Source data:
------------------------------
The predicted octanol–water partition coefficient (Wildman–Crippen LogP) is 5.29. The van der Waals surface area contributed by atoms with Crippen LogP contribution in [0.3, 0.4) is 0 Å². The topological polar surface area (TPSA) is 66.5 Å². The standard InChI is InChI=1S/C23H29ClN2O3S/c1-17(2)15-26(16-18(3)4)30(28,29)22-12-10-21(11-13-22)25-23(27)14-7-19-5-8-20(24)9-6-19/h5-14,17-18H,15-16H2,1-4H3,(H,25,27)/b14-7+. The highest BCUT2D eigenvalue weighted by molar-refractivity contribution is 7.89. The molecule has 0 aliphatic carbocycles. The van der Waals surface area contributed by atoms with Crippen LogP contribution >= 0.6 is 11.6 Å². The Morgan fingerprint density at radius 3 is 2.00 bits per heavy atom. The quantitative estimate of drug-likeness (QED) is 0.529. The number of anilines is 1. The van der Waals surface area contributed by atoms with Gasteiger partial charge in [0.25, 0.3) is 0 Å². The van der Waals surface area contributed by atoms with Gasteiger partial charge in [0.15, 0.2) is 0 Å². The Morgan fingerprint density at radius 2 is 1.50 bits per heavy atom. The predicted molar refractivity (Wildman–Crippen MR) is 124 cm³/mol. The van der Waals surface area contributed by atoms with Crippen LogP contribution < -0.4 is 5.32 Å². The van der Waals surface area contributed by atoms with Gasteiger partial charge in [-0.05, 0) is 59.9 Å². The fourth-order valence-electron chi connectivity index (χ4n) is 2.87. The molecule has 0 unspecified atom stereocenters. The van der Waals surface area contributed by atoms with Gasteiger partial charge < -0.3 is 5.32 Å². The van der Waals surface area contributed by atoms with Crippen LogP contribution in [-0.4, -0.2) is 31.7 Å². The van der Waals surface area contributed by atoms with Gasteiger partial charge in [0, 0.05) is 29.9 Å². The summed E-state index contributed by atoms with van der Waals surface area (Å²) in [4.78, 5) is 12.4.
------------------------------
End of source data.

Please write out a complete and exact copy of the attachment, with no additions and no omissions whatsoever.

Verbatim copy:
The predicted octanol–water partition coefficient (Wildman–Crippen LogP) is 5.29. The van der Waals surface area contributed by atoms with Crippen LogP contribution in [0.3, 0.4) is 0 Å². The topological polar surface area (TPSA) is 66.5 Å². The standard InChI is InChI=1S/C23H29ClN2O3S/c1-17(2)15-26(16-18(3)4)30(28,29)22-12-10-21(11-13-22)25-23(27)14-7-19-5-8-20(24)9-6-19/h5-14,17-18H,15-16H2,1-4H3,(H,25,27)/b14-7+. The highest BCUT2D eigenvalue weighted by molar-refractivity contribution is 7.89. The molecule has 0 aliphatic carbocycles. The van der Waals surface area contributed by atoms with Crippen LogP contribution >= 0.6 is 11.6 Å². The Morgan fingerprint density at radius 3 is 2.00 bits per heavy atom. The quantitative estimate of drug-likeness (QED) is 0.529. The number of anilines is 1. The van der Waals surface area contributed by atoms with Gasteiger partial charge in [0.25, 0.3) is 0 Å². The van der Waals surface area contributed by atoms with Gasteiger partial charge in [0.15, 0.2) is 0 Å². The Morgan fingerprint density at radius 2 is 1.50 bits per heavy atom. The predicted molar refractivity (Wildman–Crippen MR) is 124 cm³/mol. The van der Waals surface area contributed by atoms with Crippen LogP contribution < -0.4 is 5.32 Å². The van der Waals surface area contributed by atoms with Gasteiger partial charge in [-0.05, 0) is 59.9 Å². The fourth-order valence-electron chi connectivity index (χ4n) is 2.87. The molecule has 0 unspecified atom stereocenters. The van der Waals surface area contributed by atoms with Gasteiger partial charge < -0.3 is 5.32 Å². The van der Waals surface area contributed by atoms with Crippen LogP contribution in [-0.4, -0.2) is 31.7 Å². The van der Waals surface area contributed by atoms with Gasteiger partial charge in [0, 0.05) is 29.9 Å². The summed E-state index contributed by atoms with van der Waals surface area (Å²) in [4.78, 5) is 12.4.